extending out to 500m. This individual reported sightings of
porpoises to the tracker, the researcher stationed at the
theodolite. The tracker used the theodolite to track
surfacings of the lead porpoise in a group until: (1) the
animals left the study area; or (2) the tracker lost sight of the
porpoises or could not confirm that it was the same group.
The tracker then began tracking the next group of porpoises
identified by the surveyor. During the training period, the
researchers tested their ability to estimate 500m from the
mooring in all directions. The theodolite was used to
measure the distances and ground-truth the estimates. After
two weeks of training, both researchers were able to estimate
500m to within 10m in all directions.
On 20 August 1998 a POD was attached to the mooring. The
POD continuously logged the number of echolocation clicks
in 10s intervals. The POD was programmed to record several
Fig. 1. Study area at Grand Manan Island, New Brunswick, Canada. The star represents the position of the
pinger mooring. Track of satellite tagged animal from 6 August 1998 to 16 September 1998 (Westgate
and Read, unpublished data). Individual points represent best position per day.
COX et al.: WILL HARBOUR PORPOISES HABITUATE TO PINGERS?82
channels of echolocation clicks of varying duration and
frequency. The frequencies were fixed at 50kHz, 93kHz and
132kHz. Porpoises produce distinctive narrow band sonar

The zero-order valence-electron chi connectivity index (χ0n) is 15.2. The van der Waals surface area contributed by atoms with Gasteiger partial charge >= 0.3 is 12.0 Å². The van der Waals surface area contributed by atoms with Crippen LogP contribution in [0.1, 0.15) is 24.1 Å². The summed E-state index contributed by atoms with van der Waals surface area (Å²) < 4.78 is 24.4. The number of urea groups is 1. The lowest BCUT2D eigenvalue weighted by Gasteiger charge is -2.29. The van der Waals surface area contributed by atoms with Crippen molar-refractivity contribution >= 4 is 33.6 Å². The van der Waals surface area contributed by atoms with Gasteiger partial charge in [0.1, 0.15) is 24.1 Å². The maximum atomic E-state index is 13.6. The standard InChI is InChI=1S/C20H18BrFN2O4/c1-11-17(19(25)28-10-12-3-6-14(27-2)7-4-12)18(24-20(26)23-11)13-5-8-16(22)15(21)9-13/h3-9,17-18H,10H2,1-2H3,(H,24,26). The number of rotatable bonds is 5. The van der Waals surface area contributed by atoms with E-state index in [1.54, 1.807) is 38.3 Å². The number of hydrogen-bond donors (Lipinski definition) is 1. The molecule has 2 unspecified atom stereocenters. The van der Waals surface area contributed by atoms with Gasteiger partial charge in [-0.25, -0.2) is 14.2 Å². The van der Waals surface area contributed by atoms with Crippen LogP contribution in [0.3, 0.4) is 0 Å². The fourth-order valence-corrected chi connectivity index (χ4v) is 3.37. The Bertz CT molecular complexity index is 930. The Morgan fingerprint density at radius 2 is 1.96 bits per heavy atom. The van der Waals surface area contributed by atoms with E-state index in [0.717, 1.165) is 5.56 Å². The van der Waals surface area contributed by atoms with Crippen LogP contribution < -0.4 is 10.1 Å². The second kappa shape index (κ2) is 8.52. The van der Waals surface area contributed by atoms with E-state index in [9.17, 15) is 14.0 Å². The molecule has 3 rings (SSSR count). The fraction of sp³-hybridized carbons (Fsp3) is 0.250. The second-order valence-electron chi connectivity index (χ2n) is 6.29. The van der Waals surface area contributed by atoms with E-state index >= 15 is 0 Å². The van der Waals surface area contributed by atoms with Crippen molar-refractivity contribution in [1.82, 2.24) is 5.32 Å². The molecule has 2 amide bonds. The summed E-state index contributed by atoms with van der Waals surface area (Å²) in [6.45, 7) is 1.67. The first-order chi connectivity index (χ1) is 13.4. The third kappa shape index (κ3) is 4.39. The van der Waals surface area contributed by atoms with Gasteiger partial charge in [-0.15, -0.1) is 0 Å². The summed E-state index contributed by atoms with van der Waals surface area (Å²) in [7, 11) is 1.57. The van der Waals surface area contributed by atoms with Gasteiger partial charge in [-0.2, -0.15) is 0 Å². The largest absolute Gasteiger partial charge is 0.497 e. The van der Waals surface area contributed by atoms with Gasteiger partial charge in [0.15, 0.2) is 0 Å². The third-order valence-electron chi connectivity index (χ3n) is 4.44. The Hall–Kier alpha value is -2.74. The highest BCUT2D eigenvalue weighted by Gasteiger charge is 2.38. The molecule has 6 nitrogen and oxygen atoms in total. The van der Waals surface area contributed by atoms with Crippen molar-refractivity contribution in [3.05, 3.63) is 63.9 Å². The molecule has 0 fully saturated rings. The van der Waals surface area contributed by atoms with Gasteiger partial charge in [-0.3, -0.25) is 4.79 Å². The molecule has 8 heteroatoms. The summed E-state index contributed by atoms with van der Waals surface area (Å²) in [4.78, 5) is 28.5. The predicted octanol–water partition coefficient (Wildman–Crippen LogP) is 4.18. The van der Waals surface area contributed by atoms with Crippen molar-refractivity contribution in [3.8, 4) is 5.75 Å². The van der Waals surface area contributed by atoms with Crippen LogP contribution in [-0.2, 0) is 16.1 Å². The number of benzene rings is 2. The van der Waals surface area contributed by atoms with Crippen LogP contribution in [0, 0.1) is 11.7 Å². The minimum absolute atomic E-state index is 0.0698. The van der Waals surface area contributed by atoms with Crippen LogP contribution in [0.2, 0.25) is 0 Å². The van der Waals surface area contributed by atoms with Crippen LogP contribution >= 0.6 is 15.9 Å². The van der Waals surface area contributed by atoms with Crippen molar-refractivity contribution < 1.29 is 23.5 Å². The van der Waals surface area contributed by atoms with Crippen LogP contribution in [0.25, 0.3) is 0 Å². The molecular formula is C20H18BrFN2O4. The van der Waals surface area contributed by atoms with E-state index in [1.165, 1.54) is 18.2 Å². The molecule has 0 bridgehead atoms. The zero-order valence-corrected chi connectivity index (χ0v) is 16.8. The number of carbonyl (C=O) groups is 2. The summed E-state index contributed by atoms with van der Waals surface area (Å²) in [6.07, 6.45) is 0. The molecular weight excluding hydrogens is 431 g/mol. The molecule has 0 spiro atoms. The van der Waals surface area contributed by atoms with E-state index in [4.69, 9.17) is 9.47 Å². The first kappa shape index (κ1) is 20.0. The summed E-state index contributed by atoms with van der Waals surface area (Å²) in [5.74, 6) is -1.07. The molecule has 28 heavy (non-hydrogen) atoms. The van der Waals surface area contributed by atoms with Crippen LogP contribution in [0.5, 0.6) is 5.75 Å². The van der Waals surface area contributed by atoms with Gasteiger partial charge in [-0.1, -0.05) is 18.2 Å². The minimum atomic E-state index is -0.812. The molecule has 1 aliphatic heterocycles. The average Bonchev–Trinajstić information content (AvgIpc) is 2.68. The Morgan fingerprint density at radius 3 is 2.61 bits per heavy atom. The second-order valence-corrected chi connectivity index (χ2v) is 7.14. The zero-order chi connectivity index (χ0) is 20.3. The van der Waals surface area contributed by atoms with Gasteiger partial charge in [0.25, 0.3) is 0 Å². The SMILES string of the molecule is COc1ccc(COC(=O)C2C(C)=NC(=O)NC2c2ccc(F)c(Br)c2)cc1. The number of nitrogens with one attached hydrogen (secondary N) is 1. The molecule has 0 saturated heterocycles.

clicks from 110-150kHz (Mohl and Andersen, 1973;
Kamminga and Wiersma, 1981) and so only clicks at
132kHz were used in the analysis. Single click durations for
harbour porpoises are typically 100ms (Mohl and Andersen,
1973), so the POD was programmed to capture any click that
lasted up to 400ms in duration.
From the results of previous studies, a change in porpoise
behaviour was expected when the pinger was first activated.
Then, if habituation occurred, a gradual waning of this
response was expected to occur over the experimental
period. Three variables that have direct relevance to
entanglement were examined: the point of closest approach
to the pinger, echolocation rate and echolocation
occurrence. The point of closest approach was defined as the
minimum distance between the pinger and a surfacing
porpoise. Echolocation rate was the number of clicks
recorded per unit time and echolocation occurrence was the
proportion of 10 second intervals in which clicks were
The sound field radiated by the pinger was measured on 26
September 1998. The day was overcast and the Beaufort Sea
State was 2, diminishing to 1. Researchers drifted past the
mooring in a small boat while the position of the boat was
recorded from shore using the theodolite. The observers in
the boat monitored the sound produced by the pinger with a
Bruel and Kjaer 8100 calibrated hydrophone and a 2635
charged coupled pre-amplifier, which included a reference
signal (160Hz, 174dB re1mPa@1m) generator. The
weighted hydrophone was deployed 10m below the drifting
boat. The calibration signal and hydrophone signal were
recorded on a Sony TCD-D8 DAT recorder. Using
Syntrillium Software Corporation’s Cool Edit Pro version
1.1, the recordings were uploaded using 16-bit, single-track
settings. A power spectrum (FFT 1,024 points;
Blackman-Harris window) was then created to estimate the
sound pressure level of the pinger in relation to the reference
signal. By comparing the relative decibel level of the pinger
to the known decibel level of the reference signal, the
absolute decibel level of the pinger could be calculated.
Two models were used to examine the data. First, a